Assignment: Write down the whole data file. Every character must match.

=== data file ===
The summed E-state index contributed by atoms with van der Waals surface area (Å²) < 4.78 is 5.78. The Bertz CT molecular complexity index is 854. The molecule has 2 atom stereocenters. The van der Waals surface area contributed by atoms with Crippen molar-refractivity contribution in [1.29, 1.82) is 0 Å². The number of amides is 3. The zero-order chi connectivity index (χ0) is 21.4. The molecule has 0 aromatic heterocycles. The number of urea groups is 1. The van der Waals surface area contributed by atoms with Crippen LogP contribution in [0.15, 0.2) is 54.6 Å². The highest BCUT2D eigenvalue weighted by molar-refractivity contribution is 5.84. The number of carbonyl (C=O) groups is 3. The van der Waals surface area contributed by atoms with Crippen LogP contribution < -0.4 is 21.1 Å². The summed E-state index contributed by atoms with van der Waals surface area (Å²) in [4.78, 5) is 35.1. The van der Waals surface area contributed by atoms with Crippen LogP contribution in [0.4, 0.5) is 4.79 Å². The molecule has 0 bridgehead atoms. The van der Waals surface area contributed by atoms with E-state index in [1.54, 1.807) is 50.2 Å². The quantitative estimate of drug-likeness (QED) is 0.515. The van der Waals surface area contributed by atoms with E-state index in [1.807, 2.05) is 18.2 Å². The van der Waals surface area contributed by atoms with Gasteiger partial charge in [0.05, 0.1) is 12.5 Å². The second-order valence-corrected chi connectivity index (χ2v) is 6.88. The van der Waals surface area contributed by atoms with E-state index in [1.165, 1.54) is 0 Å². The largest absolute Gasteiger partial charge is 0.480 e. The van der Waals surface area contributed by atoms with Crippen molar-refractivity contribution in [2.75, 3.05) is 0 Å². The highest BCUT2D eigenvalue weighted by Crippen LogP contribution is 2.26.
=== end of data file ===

The summed E-state index contributed by atoms with van der Waals surface area (Å²) < 4.78 is 5.78. The Bertz CT molecular complexity index is 854. The molecule has 2 atom stereocenters. The van der Waals surface area contributed by atoms with Crippen molar-refractivity contribution in [1.29, 1.82) is 0 Å². The number of amides is 3. The zero-order chi connectivity index (χ0) is 21.4. The molecule has 0 aromatic heterocycles. The number of urea groups is 1. The van der Waals surface area contributed by atoms with Crippen LogP contribution in [0.15, 0.2) is 54.6 Å². The highest BCUT2D eigenvalue weighted by molar-refractivity contribution is 5.84. The number of carbonyl (C=O) groups is 3. The van der Waals surface area contributed by atoms with Crippen LogP contribution < -0.4 is 21.1 Å². The summed E-state index contributed by atoms with van der Waals surface area (Å²) in [4.78, 5) is 35.1. The van der Waals surface area contributed by atoms with Crippen LogP contribution in [0.4, 0.5) is 4.79 Å². The molecule has 0 bridgehead atoms. The van der Waals surface area contributed by atoms with E-state index in [1.54, 1.807) is 50.2 Å². The quantitative estimate of drug-likeness (QED) is 0.515. The van der Waals surface area contributed by atoms with E-state index in [1.807, 2.05) is 18.2 Å². The van der Waals surface area contributed by atoms with Gasteiger partial charge in [0.05, 0.1) is 12.5 Å². The second-order valence-corrected chi connectivity index (χ2v) is 6.88. The van der Waals surface area contributed by atoms with E-state index in [1.165, 1.54) is 0 Å². The largest absolute Gasteiger partial charge is 0.480 e. The van der Waals surface area contributed by atoms with Crippen molar-refractivity contribution in [2.75, 3.05) is 0 Å². The highest BCUT2D eigenvalue weighted by Crippen LogP contribution is 2.26.